I've used about 60 GB of the 500 GB on my mini. Does the full backup occupy the same amount of space on the backup disk as on the internal disk? I doubt if the space on my mini will increase much above 60 GB.
So, let's see. 500 GB is 1/2 TB. A 4 GB external hard drive would be equivalent to 8 mini drives. The greater the capacity of the external drive, the farther back in time that I can go. Is it possible to determine approximately how far back in time I can go based on the size of the external drive & how frequently I use my mini?

When the drive gets full, it starts deleting the oldest backups to make room for the newer ones.
Does the "oldest backup" mean the first full backup?
My mini isn't on 24/7. Does TM backup when the computer is off?
TM initially does a full backup & then an hourly backup & another full backup every 24 hours, right? Since my mini isn't on 24/7, how does TM determine that 24 hours have elapsed? Does it use the system clock?
I have some more questions. TM does an incremental backup every hour. Does it back up Trash? If there's something in the Trash during an incremental backup & the Trash is emptied during the next hour, would the backup file size be a little smaller? Can I daisy chain external drives together to increase the total capacity of the drives? Does TM support JBOD(Just a Bunch of Disks)?
 
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MacInWin

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If you don't think you will grow much beyond the 60 GB range, then a drive of 250-500GB will do nicely. How many backups (how far back) will depend on how much volatility you might have on the 60 GB, but I suspect that you'll have plenty of "time" in the Time Machine.

Yes, the "oldest backup" does mean the first one. I'm not totally clear on what happens, but I have been told that when that oldest (FULL) backup is cleared from the drive, what happens is that the files in that backup that have been changed and therefore are in a newer backup, are deleted, but files that have NOT changed from that first backup are preserved. I suspect that in your case, with 60 GB used now, you won't see that first backup threatened for years. Also, at some point TM culls backups to one per week in the deeper history. On my current system, it shifted to weekly backups at the end of July this year.

TM does not backup when the machine is off, but it resumes when powered on.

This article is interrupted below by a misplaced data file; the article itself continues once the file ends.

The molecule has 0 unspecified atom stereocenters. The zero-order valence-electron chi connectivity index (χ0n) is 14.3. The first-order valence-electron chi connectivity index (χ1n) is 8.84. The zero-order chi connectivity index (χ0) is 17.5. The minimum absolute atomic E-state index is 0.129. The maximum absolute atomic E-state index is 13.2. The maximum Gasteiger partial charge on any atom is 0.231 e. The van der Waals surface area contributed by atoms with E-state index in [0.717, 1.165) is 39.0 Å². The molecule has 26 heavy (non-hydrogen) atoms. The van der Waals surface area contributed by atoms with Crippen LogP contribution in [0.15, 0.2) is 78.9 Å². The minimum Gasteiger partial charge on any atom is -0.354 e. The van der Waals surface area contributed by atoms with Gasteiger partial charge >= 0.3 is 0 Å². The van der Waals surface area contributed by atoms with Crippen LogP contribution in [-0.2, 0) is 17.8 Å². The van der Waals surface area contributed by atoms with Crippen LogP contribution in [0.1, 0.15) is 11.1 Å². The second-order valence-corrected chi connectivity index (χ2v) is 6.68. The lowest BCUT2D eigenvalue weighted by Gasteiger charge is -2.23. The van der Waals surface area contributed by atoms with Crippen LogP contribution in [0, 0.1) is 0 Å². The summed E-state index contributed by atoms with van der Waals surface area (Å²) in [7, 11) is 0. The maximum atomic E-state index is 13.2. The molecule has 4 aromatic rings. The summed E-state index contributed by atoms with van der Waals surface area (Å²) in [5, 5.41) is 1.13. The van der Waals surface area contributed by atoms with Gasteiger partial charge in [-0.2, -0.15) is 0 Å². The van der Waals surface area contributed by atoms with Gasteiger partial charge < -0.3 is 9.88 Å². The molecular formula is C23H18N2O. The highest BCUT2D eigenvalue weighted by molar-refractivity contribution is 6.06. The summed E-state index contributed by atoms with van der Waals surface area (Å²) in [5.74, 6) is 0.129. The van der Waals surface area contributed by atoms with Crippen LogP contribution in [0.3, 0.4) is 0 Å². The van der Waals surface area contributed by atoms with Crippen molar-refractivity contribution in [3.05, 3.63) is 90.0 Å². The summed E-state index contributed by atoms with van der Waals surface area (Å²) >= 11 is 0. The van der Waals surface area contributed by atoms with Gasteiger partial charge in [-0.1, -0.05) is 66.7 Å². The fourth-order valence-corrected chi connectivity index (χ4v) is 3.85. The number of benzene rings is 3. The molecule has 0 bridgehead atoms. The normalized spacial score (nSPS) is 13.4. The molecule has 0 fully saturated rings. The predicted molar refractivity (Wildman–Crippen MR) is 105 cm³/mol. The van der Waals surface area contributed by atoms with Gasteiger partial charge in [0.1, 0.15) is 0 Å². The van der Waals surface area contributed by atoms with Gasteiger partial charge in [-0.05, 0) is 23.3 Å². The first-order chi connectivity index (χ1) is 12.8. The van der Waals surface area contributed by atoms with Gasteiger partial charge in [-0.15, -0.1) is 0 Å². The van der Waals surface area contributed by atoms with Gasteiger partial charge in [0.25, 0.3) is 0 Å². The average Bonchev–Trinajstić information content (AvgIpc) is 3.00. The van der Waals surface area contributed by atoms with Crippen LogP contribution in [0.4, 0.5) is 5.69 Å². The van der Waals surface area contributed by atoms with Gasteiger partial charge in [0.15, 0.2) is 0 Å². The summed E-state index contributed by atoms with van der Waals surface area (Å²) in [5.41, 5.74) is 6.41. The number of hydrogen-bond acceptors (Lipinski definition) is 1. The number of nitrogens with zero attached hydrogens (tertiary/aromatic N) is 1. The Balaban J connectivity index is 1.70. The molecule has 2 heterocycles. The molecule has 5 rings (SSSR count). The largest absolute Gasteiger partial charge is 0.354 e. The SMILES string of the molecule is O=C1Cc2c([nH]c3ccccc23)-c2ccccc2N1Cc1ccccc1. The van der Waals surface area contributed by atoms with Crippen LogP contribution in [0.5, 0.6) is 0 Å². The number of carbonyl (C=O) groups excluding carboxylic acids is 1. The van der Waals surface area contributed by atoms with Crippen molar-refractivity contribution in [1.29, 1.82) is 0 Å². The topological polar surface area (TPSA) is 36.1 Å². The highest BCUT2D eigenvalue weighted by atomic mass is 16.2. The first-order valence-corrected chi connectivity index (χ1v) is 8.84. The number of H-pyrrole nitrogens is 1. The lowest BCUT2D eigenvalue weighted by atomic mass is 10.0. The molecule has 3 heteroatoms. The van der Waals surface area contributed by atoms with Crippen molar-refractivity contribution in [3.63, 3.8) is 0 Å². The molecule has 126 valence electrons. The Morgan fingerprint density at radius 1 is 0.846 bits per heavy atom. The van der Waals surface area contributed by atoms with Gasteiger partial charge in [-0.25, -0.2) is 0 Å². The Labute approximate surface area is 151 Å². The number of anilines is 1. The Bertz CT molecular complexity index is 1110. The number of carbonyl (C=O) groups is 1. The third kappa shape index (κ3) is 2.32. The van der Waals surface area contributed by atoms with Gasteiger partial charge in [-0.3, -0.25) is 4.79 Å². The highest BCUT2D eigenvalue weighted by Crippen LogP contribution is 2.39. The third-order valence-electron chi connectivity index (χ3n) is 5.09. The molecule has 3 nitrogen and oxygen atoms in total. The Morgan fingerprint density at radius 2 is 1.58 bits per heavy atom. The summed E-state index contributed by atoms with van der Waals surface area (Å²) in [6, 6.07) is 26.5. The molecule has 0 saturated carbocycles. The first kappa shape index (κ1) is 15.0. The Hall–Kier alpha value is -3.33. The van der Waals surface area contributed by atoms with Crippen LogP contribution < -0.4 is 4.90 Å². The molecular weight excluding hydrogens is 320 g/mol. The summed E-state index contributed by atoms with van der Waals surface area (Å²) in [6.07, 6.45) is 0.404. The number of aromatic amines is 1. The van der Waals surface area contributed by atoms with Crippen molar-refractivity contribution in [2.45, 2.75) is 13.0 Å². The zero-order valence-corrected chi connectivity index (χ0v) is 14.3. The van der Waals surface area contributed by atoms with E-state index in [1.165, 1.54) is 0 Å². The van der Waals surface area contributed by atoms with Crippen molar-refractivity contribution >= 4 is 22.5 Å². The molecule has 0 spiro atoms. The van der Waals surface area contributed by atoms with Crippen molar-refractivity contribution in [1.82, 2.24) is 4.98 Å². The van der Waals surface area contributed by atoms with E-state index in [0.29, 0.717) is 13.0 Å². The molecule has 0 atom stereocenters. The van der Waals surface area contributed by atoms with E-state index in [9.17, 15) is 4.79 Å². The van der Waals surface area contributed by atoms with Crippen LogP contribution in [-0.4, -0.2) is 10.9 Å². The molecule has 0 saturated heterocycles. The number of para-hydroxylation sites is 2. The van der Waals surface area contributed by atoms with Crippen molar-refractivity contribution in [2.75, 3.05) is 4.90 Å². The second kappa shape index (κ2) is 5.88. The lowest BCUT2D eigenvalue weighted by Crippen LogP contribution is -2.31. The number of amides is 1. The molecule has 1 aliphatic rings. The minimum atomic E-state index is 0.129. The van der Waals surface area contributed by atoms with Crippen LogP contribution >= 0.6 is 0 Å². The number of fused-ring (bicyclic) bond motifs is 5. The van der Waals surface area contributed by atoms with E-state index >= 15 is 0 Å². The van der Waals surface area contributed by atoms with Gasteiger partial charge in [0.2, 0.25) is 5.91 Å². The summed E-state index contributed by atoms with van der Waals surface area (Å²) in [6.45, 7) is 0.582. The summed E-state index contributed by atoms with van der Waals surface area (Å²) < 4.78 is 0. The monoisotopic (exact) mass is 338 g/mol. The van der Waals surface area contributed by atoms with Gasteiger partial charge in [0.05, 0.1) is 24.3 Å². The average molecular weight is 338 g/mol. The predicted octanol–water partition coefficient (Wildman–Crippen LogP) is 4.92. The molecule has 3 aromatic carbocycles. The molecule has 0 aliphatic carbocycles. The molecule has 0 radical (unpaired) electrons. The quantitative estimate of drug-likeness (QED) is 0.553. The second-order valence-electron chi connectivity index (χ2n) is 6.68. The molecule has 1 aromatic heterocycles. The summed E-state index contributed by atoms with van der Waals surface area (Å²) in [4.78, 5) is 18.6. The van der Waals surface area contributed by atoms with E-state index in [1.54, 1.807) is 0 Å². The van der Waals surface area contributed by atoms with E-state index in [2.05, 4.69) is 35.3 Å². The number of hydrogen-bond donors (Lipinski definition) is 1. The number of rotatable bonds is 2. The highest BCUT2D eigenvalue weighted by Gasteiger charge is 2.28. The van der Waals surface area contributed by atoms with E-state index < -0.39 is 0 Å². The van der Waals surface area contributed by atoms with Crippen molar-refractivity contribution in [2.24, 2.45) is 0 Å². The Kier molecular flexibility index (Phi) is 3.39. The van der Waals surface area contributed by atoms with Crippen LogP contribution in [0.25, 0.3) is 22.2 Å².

No, TM does ONE full backup, then incrementals every hour (default). It never does another Full backup unless you force it. TM follows the system clock, it knows when the machine started and executes a backup one hour later.

TM does not backup trash. I don't think you can daisy chain drives for TM, but I do think it supports JBOD. I don't have JBOD myself and I don't know how to configure TM to do that.

Here are some statistics from my system for you. I have a 480GB internal drive, backed up to an external drive of 1TB. I have about 300 GB used on that internal drive. On the TM drive are 58 iterations of backups, consuming 625GB. I back up twice daily, noon and midnight, using a third party product TimeMachineEditor to set it to do that. I don't need hourly backups, so it meets all my needs to do twice a day. So if I do the math (assuming TM doesn't do any compression on the files), on my system I have one backup that takes up about 300GB, then 57 more backups that take up the other 325GB. That works out to about 6 GB per incremental backup. If that extrapolates to your system, your "normal" incremental should be about 1.5GB or so. On a 500 GB external drive you'd take up 60 GB for the first full backup, then you'd get another 290 incrementals on that same drive. Again, assuming it shifts to weekly after a couple of months have gone by, that one drive could hold 4-5 years of backup history. There are a ton of assumptions in all that, of course, but just wanted to show how, in general, TM works.
 
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OK. I have some more questions. As I previously stated(I think), I have a mini & a MacBook Pro. I bought the mini in June 2013 & the MBP in September 2013. Both originally came with Mountain Lion. Both have been upgraded to Mavericks. I don't know what I did, but both of them are nagging me for iCloud & Keychain passwords. That's why I want to nuke the hard drive on both & do a clean install of Yosemite. I'll do the mini first since I use that more than the MBP. I will wait until Yosemite is available in the App Store & then download it. I learned that if I use "Command" + "Q", the installation will be aborted. I'll wait until there's a Yosemite-compatible version of Diskmaker X. Can I use the bootable flash drive to install Yosemite on both the mini & the MBP? That way one would be a clone of the other. Can I delete restore points in Time Machine to free up space on the external hard drive?
 

chscag

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Can I use the bootable flash drive to install Yosemite on both the mini & the MBP? That way one would be a clone of the other. Can I delete restore points in Time Machine to free up space on the external hard drive?

Yes to the first question, but make sure you follow the on line directions on how to make a bootable flash drive of Yosemite.

As for the Time Machine backups it is possible to delete individual backup dates from the Time Machine backup sparse image. And by the way, they are not called "restore points". Forget about Windows and its terminology.